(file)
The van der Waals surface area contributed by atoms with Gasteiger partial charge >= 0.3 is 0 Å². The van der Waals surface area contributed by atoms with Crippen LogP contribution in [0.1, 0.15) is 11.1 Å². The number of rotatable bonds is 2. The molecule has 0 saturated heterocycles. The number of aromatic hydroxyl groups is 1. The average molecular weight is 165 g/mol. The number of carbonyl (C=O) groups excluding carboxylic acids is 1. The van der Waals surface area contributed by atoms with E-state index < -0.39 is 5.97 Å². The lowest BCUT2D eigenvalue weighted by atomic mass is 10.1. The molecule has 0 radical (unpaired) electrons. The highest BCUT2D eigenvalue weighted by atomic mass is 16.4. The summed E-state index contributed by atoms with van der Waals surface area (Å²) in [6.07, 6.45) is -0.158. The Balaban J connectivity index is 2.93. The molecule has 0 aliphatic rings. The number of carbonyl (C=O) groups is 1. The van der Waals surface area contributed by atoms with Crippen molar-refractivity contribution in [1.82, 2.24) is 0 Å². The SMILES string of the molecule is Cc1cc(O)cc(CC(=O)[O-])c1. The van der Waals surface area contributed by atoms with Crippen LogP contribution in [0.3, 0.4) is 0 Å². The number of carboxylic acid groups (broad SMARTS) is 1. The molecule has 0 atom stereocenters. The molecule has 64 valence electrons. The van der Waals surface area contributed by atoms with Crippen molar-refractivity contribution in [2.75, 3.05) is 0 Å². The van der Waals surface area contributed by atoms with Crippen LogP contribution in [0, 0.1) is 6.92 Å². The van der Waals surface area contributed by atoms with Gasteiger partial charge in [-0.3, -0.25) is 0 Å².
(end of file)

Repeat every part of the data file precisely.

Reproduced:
The van der Waals surface area contributed by atoms with Gasteiger partial charge >= 0.3 is 0 Å². The van der Waals surface area contributed by atoms with Crippen LogP contribution in [0.1, 0.15) is 11.1 Å². The number of rotatable bonds is 2. The molecule has 0 saturated heterocycles. The number of aromatic hydroxyl groups is 1. The average molecular weight is 165 g/mol. The number of carbonyl (C=O) groups excluding carboxylic acids is 1. The van der Waals surface area contributed by atoms with E-state index < -0.39 is 5.97 Å². The lowest BCUT2D eigenvalue weighted by atomic mass is 10.1. The molecule has 0 radical (unpaired) electrons. The highest BCUT2D eigenvalue weighted by atomic mass is 16.4. The summed E-state index contributed by atoms with van der Waals surface area (Å²) in [6.07, 6.45) is -0.158. The Balaban J connectivity index is 2.93. The molecule has 0 aliphatic rings. The number of carbonyl (C=O) groups is 1. The van der Waals surface area contributed by atoms with Crippen molar-refractivity contribution in [1.82, 2.24) is 0 Å². The SMILES string of the molecule is Cc1cc(O)cc(CC(=O)[O-])c1. The van der Waals surface area contributed by atoms with Crippen LogP contribution in [0.3, 0.4) is 0 Å². The number of carboxylic acid groups (broad SMARTS) is 1. The molecule has 0 atom stereocenters. The molecule has 64 valence electrons. The van der Waals surface area contributed by atoms with Crippen molar-refractivity contribution in [2.75, 3.05) is 0 Å². The van der Waals surface area contributed by atoms with Crippen LogP contribution in [0, 0.1) is 6.92 Å². The van der Waals surface area contributed by atoms with Gasteiger partial charge in [-0.3, -0.25) is 0 Å².